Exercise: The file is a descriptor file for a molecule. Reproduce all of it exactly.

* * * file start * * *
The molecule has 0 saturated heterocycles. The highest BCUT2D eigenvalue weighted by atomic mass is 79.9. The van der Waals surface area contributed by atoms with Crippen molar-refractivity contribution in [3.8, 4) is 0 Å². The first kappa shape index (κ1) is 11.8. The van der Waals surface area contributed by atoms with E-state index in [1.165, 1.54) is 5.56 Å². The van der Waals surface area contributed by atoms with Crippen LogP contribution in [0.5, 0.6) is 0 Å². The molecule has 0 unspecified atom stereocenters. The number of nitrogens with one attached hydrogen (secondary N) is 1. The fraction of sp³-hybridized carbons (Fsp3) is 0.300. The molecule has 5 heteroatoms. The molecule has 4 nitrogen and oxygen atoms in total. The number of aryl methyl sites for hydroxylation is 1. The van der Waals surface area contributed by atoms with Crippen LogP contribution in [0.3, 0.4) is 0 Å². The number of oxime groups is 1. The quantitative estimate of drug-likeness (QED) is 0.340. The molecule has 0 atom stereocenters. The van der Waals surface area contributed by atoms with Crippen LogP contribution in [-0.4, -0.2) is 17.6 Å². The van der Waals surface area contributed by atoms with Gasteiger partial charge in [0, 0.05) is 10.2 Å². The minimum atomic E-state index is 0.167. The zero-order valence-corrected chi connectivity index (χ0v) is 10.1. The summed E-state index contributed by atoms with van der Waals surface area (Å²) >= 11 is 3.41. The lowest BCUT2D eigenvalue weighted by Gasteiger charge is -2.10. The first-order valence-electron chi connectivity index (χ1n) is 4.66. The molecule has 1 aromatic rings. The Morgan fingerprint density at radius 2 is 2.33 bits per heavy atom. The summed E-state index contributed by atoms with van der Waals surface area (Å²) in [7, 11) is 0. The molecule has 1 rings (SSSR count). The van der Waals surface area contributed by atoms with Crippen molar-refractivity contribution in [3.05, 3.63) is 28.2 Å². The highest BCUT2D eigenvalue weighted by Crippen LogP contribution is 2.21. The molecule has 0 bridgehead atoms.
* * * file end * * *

The molecule has 0 saturated heterocycles. The highest BCUT2D eigenvalue weighted by atomic mass is 79.9. The van der Waals surface area contributed by atoms with Crippen molar-refractivity contribution in [3.8, 4) is 0 Å². The first kappa shape index (κ1) is 11.8. The van der Waals surface area contributed by atoms with E-state index in [1.165, 1.54) is 5.56 Å². The van der Waals surface area contributed by atoms with Crippen LogP contribution in [0.5, 0.6) is 0 Å². The molecule has 0 unspecified atom stereocenters. The number of nitrogens with one attached hydrogen (secondary N) is 1. The fraction of sp³-hybridized carbons (Fsp3) is 0.300. The molecule has 5 heteroatoms. The molecule has 4 nitrogen and oxygen atoms in total. The number of aryl methyl sites for hydroxylation is 1. The van der Waals surface area contributed by atoms with Crippen LogP contribution in [0.3, 0.4) is 0 Å². The number of oxime groups is 1. The quantitative estimate of drug-likeness (QED) is 0.340. The molecule has 0 atom stereocenters. The van der Waals surface area contributed by atoms with Crippen LogP contribution in [-0.4, -0.2) is 17.6 Å². The van der Waals surface area contributed by atoms with Gasteiger partial charge in [0, 0.05) is 10.2 Å². The minimum atomic E-state index is 0.167. The zero-order valence-corrected chi connectivity index (χ0v) is 10.1. The summed E-state index contributed by atoms with van der Waals surface area (Å²) >= 11 is 3.41. The lowest BCUT2D eigenvalue weighted by Gasteiger charge is -2.10. The first-order valence-electron chi connectivity index (χ1n) is 4.66. The molecule has 1 aromatic rings. The Morgan fingerprint density at radius 2 is 2.33 bits per heavy atom. The summed E-state index contributed by atoms with van der Waals surface area (Å²) in [7, 11) is 0. The molecule has 1 rings (SSSR count). The van der Waals surface area contributed by atoms with Crippen molar-refractivity contribution in [3.05, 3.63) is 28.2 Å². The highest BCUT2D eigenvalue weighted by Crippen LogP contribution is 2.21. The molecule has 0 bridgehead atoms.